Video & Downloadable Resource | Revealing History: Arthur Griffith
Arthur Griffith made important contributions during the Irish revolutionary period as a writer, journalist, politician, and minister.
Griffith’s personal papers, held at the NLI, underline the central role he played during the War of Independence, in the Anglo-Irish Treaty negotiations, and during the passionate Dáil Treaty debates that followed. Griffith was also heavily involved in the construction of the new Irish Free State before his health failed in 1922.
About Revealing History
Revealing History highlights the stories of four individuals, Austin Clark, Hanna Sheehy-Skeffington, Kathleen Clarke, and Arthur Griffith, who were central to the events of 1922 and 1923 in Ireland. The four videos and biographical essays highlight digitised photographs, letters, diary entries, and more from the NLI’s rich collections.
The material explores the foundation of key organisations like Sinn Féin by Arthur Griffith, a journalist and politician who was one of the key negotiators in the truce that ended the War of Independence. The life and actions of Cumann na mBan co-founder Kathleen Clarke reveal the roles she held from a 1916 Easter Rising memory-keeper, to her influential political career and appointment as the first female Lord Mayor of Dublin. Materials also demonstrate the impact of the women’s suffrage movement on Irish society and the nationalist movement through the words and deeds of Hanna Sheehy-Skeffington, a nationalist politician and militant suffragette. Finally, the story of Austin Stack reveals the importance of the Irish Cultural Revival and groups like the Gaelic Athletic Association to Irish identity and cultural nationalism. Stack was a former GAA All-Ireland winner heavily involved in militant nationalist activities.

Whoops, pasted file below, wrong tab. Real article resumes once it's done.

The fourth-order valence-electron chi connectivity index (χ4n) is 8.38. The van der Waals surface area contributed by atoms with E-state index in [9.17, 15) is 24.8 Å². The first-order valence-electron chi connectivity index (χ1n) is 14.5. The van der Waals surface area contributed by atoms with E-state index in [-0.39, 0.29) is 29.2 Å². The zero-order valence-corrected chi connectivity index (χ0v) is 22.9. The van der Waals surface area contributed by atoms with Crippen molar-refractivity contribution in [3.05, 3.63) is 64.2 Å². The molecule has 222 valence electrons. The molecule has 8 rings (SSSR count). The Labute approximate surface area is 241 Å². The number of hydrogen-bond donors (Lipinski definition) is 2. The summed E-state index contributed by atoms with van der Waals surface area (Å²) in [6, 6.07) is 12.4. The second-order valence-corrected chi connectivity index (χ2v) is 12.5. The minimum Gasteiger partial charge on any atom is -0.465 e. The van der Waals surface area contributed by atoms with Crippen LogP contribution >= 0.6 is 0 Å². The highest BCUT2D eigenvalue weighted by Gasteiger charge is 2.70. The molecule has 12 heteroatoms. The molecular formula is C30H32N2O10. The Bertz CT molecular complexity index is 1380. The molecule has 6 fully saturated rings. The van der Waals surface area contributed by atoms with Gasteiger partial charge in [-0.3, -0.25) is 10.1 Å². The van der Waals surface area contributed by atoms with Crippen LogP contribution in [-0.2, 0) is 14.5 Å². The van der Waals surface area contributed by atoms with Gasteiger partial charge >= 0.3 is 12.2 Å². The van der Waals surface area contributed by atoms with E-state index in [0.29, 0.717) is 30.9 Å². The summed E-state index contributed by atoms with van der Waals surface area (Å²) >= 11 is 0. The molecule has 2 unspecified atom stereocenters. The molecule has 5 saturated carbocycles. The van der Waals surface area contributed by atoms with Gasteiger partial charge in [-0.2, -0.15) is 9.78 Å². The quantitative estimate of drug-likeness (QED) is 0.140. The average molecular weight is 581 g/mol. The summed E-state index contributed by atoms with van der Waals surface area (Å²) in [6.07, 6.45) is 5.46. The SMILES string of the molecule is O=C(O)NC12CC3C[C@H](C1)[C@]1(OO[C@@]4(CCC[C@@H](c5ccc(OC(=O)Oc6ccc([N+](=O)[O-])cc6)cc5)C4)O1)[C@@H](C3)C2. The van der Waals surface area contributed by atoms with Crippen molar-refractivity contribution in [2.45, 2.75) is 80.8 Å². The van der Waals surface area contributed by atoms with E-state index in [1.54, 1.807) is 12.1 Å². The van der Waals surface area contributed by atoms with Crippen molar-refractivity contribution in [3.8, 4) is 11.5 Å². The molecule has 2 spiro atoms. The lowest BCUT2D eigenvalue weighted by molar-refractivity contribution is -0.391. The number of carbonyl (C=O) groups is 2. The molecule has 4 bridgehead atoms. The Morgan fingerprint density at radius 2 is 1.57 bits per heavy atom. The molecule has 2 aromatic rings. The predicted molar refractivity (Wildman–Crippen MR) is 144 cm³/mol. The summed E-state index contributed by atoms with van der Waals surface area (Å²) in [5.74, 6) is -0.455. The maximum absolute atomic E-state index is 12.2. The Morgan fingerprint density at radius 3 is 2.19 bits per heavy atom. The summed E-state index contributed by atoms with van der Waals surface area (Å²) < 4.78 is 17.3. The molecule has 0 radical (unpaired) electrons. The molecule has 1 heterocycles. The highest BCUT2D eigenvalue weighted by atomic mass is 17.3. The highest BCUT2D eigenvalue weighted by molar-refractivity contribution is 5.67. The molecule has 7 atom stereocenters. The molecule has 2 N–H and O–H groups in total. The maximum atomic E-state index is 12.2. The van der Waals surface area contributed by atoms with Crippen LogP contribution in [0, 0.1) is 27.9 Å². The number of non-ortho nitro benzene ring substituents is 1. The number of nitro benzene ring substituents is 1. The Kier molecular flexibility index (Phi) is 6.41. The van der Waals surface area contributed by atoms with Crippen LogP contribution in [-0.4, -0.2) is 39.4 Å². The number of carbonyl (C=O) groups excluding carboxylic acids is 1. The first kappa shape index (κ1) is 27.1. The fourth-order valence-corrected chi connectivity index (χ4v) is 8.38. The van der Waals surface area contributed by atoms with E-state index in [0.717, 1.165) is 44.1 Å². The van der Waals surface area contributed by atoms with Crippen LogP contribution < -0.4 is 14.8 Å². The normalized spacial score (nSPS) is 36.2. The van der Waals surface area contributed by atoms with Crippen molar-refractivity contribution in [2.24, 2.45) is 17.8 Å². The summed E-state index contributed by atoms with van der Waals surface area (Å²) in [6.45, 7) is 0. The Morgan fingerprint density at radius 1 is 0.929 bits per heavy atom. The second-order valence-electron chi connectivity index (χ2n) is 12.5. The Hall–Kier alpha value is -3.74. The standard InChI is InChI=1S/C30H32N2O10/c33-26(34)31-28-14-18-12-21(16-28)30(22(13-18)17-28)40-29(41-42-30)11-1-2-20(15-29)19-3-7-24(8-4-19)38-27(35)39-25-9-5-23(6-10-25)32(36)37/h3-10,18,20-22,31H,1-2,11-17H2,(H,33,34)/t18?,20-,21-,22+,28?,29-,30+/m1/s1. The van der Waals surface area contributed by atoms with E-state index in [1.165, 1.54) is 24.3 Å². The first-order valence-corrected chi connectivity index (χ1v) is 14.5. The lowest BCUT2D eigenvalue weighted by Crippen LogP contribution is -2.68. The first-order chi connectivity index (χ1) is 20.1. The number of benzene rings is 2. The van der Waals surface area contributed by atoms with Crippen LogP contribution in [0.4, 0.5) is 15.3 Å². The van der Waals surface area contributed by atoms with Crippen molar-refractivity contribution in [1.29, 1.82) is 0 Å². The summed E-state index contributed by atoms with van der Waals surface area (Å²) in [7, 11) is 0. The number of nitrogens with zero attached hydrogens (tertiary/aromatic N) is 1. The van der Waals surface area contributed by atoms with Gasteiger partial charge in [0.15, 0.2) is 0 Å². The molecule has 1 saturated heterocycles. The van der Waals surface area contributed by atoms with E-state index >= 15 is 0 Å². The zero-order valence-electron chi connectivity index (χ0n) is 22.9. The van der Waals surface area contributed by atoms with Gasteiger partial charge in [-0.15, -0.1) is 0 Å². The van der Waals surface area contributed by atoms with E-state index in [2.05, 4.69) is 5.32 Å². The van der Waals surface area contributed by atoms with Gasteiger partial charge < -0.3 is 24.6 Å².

The lives of these key individuals, their relationships, political beliefs and actions, all demonstrate the vast change taking place across Ireland and the world during the early twentieth century. Their stories in particular show the impact of the Civil War on Irish society and the long-term repercussions this division caused for decades afterwards.
This material represents just some of the tens of thousands of the NLI’s digitised items that tell the story of the 1913-1923 period, made possible with funding from the Department of Tourism, Culture, Arts, Gaeltacht, Sport and Media. It is accessible from anywhere around the world through the NLI’s online catalogue.